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1 12th April 19:01
maggotchild
External User
 
Posts: 1
Default Shell.Exec, Won't Capture STDOUT and STDERR


Heres the VB code:

Option ********

Dim Shell, X
Set Shell = CreateObject("WScript.Shell")
X = Execute()
WScript.Echo "Status " & X
Set Shell = Nothing

Function Execute()

Dim Retval, P

Set P = Shell.Exec("bs.bat")

While P.Status = 0
If Not P.StdOut.AtEndOfStream Then WScript.Echo "O " &
P.StdOut.ReadAll
If Not P.StdErr.AtEndOfStream Then WScript.Echo "E " &
P.StdErr.ReadAll
WScript.Sleep 100
Wend

Execute = P.ExitCode

End Function

and the batch file:

echo "Assssssssssssssss!"
echo "Bassssssssssssssss!"
echo "Massssssssssssssss!"


Output:

$ cscript.exe vdub2.vbs
Microsoft (R) Windows Script Host Version 5.6
Copyright (C) Microsoft Corporation 1996-2001. All rights reserved.

O
c:\Do***ents and Settings\assbasscass\Desktop>echo
"Assssssssssssssss!"
"Assssssssssssssss!"

c:\Do***ents and Settings\assbasscass\Desktop>echo
"Bassssssssssssssss!"
"Bassssssssssssssss!"

c:\Do***ents and Settings\assbasscass\Desktop>echo
"Massssssssssssssss!"
"Massssssssssssssss!"

Status 0


The vbs script detects STDOUT has data, as it prints out the "O", yet
the output from the script isnt there. Any Ideas?

Thanks
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2 12th April 19:01
tom lavedas
External User
 
Posts: 1
Default Shell.Exec, Won't Capture STDOUT and STDERR


The problem is that the WScript.Echo out put is sent to the console's
StdOut, so you never see it, because you script has taken control. I
believe the only way around this is to send the output to the CON
alias for this interface. For example, ...

Option ********

Dim X

X = Doit()
WScript.Echo "Status " & X

Function Doit()

Dim P, Shell, oCon

Set Shell = CreateObject("WScript.Shell")
Set P = Shell.Exec("bs.bat")
' Open a connection to the console device
Set oCon = CreateObject("Scripting.FileSystemObject") _
.OpenTextFile("CON", 2)

While P.Status = 0
If Not P.StdOut.AtEndOfStream Then
oCon.Writeline "StdOut " & P.StdOut.Readall
end if
If Not P.StdErr.AtEndOfStream Then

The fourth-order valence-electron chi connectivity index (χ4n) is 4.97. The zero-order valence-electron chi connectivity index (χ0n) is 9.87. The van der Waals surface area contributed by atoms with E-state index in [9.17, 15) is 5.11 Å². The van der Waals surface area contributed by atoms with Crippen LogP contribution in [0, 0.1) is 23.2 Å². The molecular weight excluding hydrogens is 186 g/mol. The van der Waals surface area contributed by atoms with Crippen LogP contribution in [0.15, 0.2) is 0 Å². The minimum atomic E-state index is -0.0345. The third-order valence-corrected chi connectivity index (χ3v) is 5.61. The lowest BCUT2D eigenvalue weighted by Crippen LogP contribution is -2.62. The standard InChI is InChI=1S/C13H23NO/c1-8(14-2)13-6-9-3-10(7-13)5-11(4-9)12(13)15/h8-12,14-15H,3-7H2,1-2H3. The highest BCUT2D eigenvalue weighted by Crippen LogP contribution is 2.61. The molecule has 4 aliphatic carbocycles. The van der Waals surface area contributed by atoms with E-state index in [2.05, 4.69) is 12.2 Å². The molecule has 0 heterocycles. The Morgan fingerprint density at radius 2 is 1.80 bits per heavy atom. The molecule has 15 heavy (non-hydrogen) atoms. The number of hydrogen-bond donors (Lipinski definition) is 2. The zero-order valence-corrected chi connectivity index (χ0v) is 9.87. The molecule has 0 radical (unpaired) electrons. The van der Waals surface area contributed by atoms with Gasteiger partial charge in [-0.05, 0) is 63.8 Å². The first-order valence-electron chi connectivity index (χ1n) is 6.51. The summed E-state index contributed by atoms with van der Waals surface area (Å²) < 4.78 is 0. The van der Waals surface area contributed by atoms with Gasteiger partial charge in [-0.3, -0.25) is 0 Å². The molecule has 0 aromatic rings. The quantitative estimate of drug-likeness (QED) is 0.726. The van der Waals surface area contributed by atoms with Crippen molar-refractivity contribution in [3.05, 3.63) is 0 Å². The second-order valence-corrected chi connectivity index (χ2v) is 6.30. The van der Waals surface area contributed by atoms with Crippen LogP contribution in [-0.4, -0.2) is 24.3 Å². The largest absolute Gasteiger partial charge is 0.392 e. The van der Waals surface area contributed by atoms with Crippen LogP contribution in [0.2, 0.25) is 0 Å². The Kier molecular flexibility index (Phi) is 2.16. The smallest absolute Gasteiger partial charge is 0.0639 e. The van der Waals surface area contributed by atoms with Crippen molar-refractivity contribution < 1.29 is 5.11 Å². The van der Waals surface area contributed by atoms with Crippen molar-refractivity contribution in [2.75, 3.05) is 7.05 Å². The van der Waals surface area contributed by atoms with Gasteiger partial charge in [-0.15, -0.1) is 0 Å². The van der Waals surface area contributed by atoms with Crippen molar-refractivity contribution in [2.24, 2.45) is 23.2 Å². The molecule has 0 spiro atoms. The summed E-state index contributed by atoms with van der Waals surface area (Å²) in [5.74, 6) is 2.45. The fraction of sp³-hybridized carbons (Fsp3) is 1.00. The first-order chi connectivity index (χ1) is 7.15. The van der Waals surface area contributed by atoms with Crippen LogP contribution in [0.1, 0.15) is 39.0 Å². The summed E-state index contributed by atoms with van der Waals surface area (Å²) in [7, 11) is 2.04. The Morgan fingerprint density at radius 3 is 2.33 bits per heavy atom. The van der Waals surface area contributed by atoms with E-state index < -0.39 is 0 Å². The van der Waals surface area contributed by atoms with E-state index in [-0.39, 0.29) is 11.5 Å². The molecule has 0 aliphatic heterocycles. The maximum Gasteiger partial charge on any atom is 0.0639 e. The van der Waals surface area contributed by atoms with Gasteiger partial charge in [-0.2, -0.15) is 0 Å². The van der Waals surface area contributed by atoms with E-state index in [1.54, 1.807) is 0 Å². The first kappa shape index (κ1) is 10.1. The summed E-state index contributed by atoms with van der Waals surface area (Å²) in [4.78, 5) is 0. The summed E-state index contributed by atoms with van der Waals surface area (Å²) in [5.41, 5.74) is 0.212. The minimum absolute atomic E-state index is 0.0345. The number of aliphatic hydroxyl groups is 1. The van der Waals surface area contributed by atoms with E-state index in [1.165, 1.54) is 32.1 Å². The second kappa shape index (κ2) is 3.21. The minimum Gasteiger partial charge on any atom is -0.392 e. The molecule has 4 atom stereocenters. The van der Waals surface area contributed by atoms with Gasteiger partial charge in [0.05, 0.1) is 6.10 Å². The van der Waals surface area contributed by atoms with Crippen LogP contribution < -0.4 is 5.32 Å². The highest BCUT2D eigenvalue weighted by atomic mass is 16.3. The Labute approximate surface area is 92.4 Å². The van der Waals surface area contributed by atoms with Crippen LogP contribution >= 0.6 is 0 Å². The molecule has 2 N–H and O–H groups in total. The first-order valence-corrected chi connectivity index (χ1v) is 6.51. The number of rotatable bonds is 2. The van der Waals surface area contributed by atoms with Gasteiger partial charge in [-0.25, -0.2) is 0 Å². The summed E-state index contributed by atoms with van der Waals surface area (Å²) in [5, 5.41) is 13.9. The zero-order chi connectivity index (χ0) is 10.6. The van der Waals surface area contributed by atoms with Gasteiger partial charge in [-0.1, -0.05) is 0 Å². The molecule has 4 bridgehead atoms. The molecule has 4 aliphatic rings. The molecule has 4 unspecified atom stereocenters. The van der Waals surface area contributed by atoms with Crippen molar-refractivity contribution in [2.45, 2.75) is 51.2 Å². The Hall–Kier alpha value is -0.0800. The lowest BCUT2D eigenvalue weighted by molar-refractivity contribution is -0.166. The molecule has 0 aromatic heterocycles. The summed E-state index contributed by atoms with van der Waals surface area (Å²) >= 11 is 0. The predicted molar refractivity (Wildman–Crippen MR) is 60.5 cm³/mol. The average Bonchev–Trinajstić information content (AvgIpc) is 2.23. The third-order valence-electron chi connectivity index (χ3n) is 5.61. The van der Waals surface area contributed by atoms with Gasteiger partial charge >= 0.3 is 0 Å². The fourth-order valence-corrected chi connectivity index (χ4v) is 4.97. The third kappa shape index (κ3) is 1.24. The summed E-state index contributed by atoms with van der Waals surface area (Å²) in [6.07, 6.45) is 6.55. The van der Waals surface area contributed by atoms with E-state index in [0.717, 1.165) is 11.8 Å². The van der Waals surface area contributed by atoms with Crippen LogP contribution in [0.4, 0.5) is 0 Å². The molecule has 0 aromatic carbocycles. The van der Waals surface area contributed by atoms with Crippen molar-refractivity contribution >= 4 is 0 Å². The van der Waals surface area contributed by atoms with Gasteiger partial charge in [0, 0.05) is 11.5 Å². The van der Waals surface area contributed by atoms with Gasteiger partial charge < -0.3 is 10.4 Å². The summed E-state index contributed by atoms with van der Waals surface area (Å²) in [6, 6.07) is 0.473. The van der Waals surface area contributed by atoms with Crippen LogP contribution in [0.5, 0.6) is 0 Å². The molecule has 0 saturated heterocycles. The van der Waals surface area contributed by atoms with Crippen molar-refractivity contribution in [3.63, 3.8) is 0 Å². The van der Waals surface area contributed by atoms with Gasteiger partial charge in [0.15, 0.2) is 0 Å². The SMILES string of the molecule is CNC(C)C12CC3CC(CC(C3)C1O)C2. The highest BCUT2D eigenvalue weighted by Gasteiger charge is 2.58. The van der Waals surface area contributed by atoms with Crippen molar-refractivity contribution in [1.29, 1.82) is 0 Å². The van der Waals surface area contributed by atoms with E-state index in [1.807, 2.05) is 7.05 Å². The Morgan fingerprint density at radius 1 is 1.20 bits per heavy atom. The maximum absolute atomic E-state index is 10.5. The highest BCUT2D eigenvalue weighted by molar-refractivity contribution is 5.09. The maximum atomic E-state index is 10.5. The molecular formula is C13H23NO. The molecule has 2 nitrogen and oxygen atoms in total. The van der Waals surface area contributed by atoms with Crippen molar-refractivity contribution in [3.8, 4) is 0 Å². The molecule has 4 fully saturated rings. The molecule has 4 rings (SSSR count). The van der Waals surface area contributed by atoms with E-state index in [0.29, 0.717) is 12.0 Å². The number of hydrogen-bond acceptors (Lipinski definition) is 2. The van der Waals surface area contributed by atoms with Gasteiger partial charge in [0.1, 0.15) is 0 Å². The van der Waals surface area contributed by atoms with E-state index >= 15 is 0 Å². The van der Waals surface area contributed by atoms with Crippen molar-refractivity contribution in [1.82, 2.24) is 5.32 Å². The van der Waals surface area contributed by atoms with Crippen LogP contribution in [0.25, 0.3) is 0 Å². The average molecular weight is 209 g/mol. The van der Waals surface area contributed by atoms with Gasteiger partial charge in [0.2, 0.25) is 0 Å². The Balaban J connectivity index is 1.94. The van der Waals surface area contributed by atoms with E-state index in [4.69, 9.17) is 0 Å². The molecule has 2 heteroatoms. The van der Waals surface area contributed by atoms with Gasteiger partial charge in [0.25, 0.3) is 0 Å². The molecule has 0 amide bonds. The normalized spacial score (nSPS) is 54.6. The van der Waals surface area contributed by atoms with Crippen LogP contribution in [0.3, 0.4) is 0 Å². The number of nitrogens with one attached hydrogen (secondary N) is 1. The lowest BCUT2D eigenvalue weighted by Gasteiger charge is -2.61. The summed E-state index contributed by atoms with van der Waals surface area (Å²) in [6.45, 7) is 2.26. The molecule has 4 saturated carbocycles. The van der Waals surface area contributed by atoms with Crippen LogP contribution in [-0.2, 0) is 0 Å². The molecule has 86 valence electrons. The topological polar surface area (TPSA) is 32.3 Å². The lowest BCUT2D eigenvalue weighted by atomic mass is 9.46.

oCon.Writeline "StdErr " & P.StdErr.Readall
end if
WScript.Sleep 20
Wend

Doit = P.ExitCode

End Function

Tom Lavedas
==========
http://members.cox.net/tglbatch/wsh/
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3 13th April 16:28
tom lavedas
External User
 
Posts: 1
Default Shell.Exec, Won't Capture STDOUT and STDERR


{snipped}

I realized there is another approach (see comments below).


' This also works and is probably a better approach
' Use a connection to StdOut outside of the one
' that the Exec method uses
Set oCon = wsh.stdout


Tom Lavedas
==========
http://members.cox.net/tglbatch/wsh/
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4 14th April 02:32
maggotchild
External User
 
Posts: 1
Default Shell.Exec, Won't Capture STDOUT and STDERR


Function Doit()


Trying to get this straight. As it seems that this shouldn't cause a
problem (although it does).

So in Windows, Exec spawns a new process whose standard streams are
not inherited from the parent (I say this because I actually have to
read in the data output by the child via it's StdOut/Err properties).

If thats the case, how will outputting to the scripts stdout, step on
the child processes stdout?

Thanks Tom
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5 14th April 02:32
maggotchild
External User
 
Posts: 1
Default Shell.Exec, Won't Capture STDOUT and STDERR


Wait, I am in idiot.
My last statements are true... so this does indeed work:
<snip>
If Not P.StdOut.AtEndOfStream Then WScript.Echo "O " & P.StdOut.ReadAll
<snip>
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